The Gala

Prohibition

The Volstead Act

New York City police officer examines confiscated alcohol. (Credit: Art Edger/NT Daily News/Getty Images)

The 1920s saw many freedoms expanded while leading to others being curtailed. The 18th Amendment to the Constitution, ratified in 1919, had banned the manufacture and sale of “intoxicating liquors,” and at 12 A.M. on January 16, 1920, the federal Volstead Act closed every tavern, bar and saloon in the United States. From then on, it was illegal to sell any “intoxication beverages” with more than 0.5% alcohol. This drove the liquor trade underground. People were able to make a simple shift, going to nominally illegal speakeasies instead of ordinary bars. Speakeasies were controlled by bootleggers, racketeers and other organized-crime figures such as Chicago gangster Al Capone, who reportedly had 1,000 gunmen and half of Chicago’s police force on his payroll.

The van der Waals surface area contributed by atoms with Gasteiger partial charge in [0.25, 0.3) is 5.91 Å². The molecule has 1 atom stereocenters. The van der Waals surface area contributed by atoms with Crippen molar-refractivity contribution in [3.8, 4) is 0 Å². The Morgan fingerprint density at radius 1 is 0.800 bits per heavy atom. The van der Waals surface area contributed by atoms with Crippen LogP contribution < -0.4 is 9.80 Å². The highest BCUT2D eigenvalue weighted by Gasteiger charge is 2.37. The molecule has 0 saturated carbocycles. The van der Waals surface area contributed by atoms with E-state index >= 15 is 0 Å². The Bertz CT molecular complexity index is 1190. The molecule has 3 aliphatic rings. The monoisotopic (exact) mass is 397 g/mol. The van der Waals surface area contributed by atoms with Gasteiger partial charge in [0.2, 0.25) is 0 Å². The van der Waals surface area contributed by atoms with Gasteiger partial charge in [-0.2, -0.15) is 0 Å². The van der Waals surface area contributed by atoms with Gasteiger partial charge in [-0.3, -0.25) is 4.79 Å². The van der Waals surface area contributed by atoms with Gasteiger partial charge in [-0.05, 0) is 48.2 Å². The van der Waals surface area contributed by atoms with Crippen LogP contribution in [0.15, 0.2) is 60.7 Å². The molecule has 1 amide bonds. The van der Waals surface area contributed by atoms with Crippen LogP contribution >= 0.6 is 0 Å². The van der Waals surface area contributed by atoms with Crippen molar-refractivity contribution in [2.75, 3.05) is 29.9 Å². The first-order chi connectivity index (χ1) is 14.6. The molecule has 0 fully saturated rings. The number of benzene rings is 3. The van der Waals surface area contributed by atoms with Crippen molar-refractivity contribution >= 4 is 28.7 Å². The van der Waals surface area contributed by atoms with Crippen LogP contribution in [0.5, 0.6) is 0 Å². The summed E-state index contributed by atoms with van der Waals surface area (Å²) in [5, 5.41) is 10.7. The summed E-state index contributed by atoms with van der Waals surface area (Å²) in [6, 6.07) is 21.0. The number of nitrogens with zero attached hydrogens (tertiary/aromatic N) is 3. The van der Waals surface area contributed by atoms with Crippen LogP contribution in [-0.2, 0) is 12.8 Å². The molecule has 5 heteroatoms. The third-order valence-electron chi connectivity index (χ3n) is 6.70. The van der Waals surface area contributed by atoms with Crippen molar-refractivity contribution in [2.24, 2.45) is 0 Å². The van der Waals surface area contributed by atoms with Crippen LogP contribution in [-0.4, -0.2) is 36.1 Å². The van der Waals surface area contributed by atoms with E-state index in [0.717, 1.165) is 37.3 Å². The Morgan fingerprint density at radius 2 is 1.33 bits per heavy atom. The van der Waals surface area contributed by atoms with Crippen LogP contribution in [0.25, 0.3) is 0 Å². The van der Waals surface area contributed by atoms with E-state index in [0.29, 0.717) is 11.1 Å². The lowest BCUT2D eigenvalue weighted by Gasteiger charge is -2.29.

To many middle-class white Americans, Prohibition was a way to assert some control over the unruly immigrant masses crowding into the nation’s cities. Drinking was a symbol of all they disliked about the modern city, and eliminating alcohol would, they believed, turn back the clock to an earlier and more comfortable time.

Rather than accomplishing a milder, gentler society, Prohibition led to rebellion and the rise of organized crime.

Citation

History.com Staff. “The Roaring Twenties.” History.com, A&E Television Networks, 2010, www.history.com/topics/roaring-twenties.

Andrews, Evan. “10 Things You Should Know About Prohibition.” History.com, A&E Television Networks, 16 Jan. 2015, www.history.com/news/10-things-you-should-know-about-prohibition.